A comparison of the British, Spanish and French language in the European administrative literature

6.1 We have chosen to compare the language favoured in the UK, Spain and France in documents entitled 'National strategy and priorities for 2007' that present the initiatives highlighted by Member States within the framework of the European Year of Equal Opportunities for All. At a given time, we sought to determine if the terms used were similar or if national specificities existed in order to establish the existence or absence of a convergence.

6.2 In all three countries, the terms 'discrimination' and 'equality/inequality' are those most frequently used to refer to equal opportunities. The UK displays a marked preference for the terms 'equality/inequality', especially compared to France. As the documents are of an unequal length, we converted absolute values into relative values to confirm these findings, as is shown in Figure 3.

Figure 3
Figure 3. Language favoured in the national strategies for the European Year of Equal Opportunities for All in %
Sources: National strategy and priorities for 2007 documents

6.3 A number of differences can be identified from one country to the next. British authorities mention age more often in their presentation of equal opportunities policies. The UK addresses the general question of equality/inequality without necessarily associating it with equal opportunities, unlike France (0.71% of occurrences for 'opportunities' in France; only 0.10% for the UK and 0.55% for Spain). A key distinction lies in the low number of occurrences of the 'discrimin'[18] root in the British text (0.47% of items), compared to the French text (1.31% of items). There are far fewer occurrences of 'employment' in the British document than in its French counterpart. In the UK document, the 'employ' root occurred mainly for 'employers', as a category that the authorities have to work with. Employers are seen as a political target to reach national goals. 'Employment' in general is also mentioned but only a few times. In the French document, the term 'employment' comes up more frequently because several institutions are in charge of anti-discrimination policy: the ministry of labour, an ad-hoc secretary and an ad-hoc commission. . . A link is made between unemployment and discrimination. In Spain, the focus differs. Employment and anti-discrimination policy are linked with the need to change the status and rights of workers.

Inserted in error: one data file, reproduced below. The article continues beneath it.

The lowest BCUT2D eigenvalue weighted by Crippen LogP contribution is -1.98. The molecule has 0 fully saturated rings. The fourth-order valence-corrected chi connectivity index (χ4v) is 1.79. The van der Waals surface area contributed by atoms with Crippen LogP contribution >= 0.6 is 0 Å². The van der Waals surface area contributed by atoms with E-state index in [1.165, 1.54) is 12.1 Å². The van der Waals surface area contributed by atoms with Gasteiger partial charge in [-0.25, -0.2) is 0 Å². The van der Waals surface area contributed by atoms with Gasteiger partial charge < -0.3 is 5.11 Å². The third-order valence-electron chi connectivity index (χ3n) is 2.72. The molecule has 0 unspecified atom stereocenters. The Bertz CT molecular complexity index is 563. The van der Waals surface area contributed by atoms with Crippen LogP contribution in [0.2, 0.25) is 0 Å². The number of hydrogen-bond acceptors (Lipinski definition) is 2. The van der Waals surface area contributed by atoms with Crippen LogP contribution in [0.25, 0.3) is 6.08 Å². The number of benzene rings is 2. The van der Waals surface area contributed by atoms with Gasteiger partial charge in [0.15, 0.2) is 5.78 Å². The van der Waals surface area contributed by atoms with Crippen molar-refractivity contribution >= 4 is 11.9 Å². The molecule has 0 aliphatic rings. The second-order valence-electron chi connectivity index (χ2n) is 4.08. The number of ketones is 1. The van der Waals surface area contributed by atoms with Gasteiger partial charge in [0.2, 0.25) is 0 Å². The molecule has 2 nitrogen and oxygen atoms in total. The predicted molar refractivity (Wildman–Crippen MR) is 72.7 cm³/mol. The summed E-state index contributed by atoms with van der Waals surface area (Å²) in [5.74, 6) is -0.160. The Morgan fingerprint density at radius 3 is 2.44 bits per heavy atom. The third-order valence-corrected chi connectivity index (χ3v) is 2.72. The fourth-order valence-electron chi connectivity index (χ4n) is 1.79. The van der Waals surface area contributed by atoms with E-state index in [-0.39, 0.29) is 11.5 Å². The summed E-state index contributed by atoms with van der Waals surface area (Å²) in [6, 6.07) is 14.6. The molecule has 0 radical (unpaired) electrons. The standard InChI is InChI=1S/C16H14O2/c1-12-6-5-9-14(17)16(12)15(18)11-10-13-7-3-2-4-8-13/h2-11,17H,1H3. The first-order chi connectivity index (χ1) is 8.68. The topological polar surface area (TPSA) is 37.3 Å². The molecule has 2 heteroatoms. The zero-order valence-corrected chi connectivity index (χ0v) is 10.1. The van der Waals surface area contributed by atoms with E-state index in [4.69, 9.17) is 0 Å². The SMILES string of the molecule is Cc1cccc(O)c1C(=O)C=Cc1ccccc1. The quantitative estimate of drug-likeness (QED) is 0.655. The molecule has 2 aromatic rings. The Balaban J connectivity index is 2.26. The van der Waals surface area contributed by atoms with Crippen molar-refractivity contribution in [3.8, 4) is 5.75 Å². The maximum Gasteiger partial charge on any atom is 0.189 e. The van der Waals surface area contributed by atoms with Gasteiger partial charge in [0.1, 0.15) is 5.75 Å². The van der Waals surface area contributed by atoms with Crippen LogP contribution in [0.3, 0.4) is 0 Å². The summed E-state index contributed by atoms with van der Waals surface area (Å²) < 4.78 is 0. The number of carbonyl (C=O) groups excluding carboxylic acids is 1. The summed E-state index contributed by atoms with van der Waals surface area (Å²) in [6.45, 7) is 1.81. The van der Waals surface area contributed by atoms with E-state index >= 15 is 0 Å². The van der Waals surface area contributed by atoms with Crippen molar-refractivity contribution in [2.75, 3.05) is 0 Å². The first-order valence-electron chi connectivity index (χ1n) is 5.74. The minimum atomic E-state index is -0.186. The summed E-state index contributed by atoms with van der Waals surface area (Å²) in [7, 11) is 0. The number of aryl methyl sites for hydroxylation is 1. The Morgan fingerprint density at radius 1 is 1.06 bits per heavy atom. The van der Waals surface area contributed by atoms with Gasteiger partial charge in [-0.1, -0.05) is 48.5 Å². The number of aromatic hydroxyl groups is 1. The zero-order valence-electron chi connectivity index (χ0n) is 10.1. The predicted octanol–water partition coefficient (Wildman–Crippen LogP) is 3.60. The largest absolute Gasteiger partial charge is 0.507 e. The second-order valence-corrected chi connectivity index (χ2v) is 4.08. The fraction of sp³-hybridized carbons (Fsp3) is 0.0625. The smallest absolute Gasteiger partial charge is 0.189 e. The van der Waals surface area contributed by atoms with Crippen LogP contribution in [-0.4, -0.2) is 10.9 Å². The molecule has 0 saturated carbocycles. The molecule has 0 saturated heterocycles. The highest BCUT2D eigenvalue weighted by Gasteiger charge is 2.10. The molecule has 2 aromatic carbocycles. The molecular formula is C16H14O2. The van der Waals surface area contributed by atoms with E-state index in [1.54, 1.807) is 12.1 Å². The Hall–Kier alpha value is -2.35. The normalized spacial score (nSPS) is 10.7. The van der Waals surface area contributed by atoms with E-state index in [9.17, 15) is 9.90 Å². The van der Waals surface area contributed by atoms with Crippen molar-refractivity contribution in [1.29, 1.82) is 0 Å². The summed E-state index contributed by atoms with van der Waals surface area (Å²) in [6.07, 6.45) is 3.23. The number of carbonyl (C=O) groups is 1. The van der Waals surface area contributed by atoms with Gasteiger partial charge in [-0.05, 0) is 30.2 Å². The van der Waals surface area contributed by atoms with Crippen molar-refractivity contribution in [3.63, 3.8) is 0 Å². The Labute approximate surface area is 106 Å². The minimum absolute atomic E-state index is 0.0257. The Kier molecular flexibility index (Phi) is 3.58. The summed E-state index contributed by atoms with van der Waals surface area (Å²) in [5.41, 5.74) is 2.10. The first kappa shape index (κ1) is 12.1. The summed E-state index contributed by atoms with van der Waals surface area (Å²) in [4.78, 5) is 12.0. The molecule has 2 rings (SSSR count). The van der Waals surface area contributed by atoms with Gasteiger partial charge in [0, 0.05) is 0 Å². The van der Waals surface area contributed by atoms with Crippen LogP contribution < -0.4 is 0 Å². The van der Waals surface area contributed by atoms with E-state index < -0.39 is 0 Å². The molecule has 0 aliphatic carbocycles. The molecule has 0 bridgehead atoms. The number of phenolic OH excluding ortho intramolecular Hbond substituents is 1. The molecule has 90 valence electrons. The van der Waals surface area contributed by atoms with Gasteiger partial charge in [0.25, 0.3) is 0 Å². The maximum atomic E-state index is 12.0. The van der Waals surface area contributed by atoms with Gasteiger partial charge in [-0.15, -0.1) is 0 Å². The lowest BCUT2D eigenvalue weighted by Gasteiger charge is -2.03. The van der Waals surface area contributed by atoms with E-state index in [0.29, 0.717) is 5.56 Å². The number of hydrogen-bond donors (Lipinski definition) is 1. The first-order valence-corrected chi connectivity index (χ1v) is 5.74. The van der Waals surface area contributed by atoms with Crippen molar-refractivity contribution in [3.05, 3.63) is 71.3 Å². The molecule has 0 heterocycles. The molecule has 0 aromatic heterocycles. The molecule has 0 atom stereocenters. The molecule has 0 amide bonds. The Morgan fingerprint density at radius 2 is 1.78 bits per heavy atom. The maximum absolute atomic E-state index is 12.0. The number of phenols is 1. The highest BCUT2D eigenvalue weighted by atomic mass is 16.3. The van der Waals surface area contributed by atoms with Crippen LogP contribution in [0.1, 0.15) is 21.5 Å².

6.4 The issue of race is brought up more frequently in the British document (0.28%) than in the French document (0.16%) and the Spanish document (0.14%). The gap is however relatively small and difficult to interpret on the basis of this data alone.

6.5 Other documents allow for comparison of lexical choices, including in particular the ECRI's reports. Although they are productions of the Council of Europe, the ECRI's periodical reports are inspired by reports written by national experts (from NGOs, associations, jurists…) and as such reflect the priorities of the policies implemented at the national level. For these reports, we have used the same methodology as for the 'National strategy' reports, which consisted in counting occurrences for each of the terms selected in each report. Subsequently, we related the number of items searched and the number of words included in each document in order to obtain exploitable relative values. Indeed, ECRI reports (particularly those regarding the UK) have become longer over the years.

Figure 4
Figure 4. Number of words in ECRI reports
Sources: French, Spanish and UK ECRI reports

6.6 The length of the ECRI documents varies between the three countries under study. In 2004 and 2010, the British reports were longer than the others due to the inclusion of responses by British authorities to the ECRI's conclusions, which were not featured in previous reports. We can also observe that over the years, all the national documents become longer. The body of knowledge on the fight against racial discrimination has expanded as the experts gained deeper insights and developed better arguments. The shortest documents are the Spanish ones, arguably a reflection of the fact that racial discrimination is still a recent policy preoccupation in Spain.

6.7 Figure 5 to Figure 7 show the language favoured in the discourse on anti-discrimination and equal opportunities policies since 1998 (the date of publication of the first ECRI reports) for each of the three countries under study.

6.8 As in the 2007 'National strategy' documents, the terms 'discrimin[ation]' and 'equality/inequality' feature rather prominently in all documents. The root 'rac' comes up more often in ECRI reports, which may be explained by that body's distinctive goals. Longitudinal comparison of the use of the main terms employed in ECRI reports on all three countries allows for a finer analysis.

Figure 5
Figure 5. Main occurrences in the ECRI reports on France
Sources: French ECRI reports